NY Art Book Fair Re-Cap
My trip to New York for my friends' nuptials coincided nicely with the annual NY Art Book Fair, so of course I had to make time in my vacation schedule to check it out. The NY Art Book Fair was FREE and open to the public. This was their fourth year overall, but their first in the lovely and expansive galleries of P.S. 1 in Queens.
Despite a torrential downpour (and a remarkably engineered tent which rhythmically launched a waterfall of rain onto the staircase leading into the event, making Fair-goers carefully time their ascents, Super Mario-style), the Art Book Fair was incredibly well-attended, with hundreds of artists, art lovers, collectors, and other folks crowding into P.S. 1's labyrinthine assortment of galleries. The combination of the large crowds and the oppressive humidity made some of the gallaries truly unbearable, I'd be chatting with a zinester about their work and would inevitablly have to excuse myself because I was about to drip sweat all over them. But the press of the crowd made for a truly exciting experience, it felt more like an uber-hip, see-and-be-seen art show than a a run of the mill festival.
There was a remarkable diversity of work on display at the show, from zines to to stalwart art mags (Art Forum, Cabinet) to gorgeous (and presumably rare) art books and prints from the likes of Richard Prince. Given the overwhelming amount of stuff on display and my natural predilictions, I mostly perused the small-press zines and other publications, many of which were located in Friendly Fire, a curated selection of artists who self-publish their works. Even so, I couldn't spend enough time to check out even a portion of what I wanted to.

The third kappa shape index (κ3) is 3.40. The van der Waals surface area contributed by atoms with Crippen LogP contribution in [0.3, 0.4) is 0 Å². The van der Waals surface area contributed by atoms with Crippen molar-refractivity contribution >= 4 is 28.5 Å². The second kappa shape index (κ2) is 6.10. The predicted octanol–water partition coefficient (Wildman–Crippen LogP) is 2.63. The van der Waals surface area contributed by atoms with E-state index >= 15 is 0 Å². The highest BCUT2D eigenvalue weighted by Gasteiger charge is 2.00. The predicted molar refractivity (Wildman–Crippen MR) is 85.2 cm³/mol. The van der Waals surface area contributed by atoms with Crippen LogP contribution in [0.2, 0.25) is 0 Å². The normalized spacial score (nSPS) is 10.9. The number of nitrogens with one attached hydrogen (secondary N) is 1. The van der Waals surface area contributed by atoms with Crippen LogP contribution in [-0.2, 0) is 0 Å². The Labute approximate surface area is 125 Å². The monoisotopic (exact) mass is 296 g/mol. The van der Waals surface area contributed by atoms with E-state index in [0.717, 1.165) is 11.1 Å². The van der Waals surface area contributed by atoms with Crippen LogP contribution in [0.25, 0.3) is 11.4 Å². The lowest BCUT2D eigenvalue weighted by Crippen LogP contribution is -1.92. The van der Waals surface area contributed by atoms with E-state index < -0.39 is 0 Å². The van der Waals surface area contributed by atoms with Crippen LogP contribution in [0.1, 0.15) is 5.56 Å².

I loved this "wall o' zines" in (I think) the Friendly Fire gallery: Dozens of publications on pegs, ready to be perused. This is a pretty neat solution to displaying small pamphlets, and maybe we'll use it next year (the SFZF is thinking about having a sort of zine "reading Room" where attendees can read publications at their leisure, then be directed to the creator to purchase the works if they are intrigued).
There were lots and lots of big, beautiful displays of prints and zines crawling up the walls, which made for some nice, punk-rockish aesthetics. Many of the creators were giving some sort of print of broadsheet out for free, so I imagine that lots of kitchenettes in Williamsburg now have big, free art adorning their walls, hopefully reminding the occupants year round of the DIY creators they encountered at the Fair.
I loved this gentleman, who had a full on mini production studio going on at his table!
There were lots of screen-printers and other "fine arts" type folks there, like the kids from the collective Cinders Gallery. I'd love to attract more of this demographic to exhibit at the SFZF in future years. We've been bouncing the idea of having a SFZF juried art show for the past couple of years, and maybe we will get it together this year!
All in all the NY Art Book Fair was really inspiring for me, and made me think even more about ways to evolve and change the festival paradigm in general and the SF Zine Fest in particular. The sky's the limit!
- François Vigneault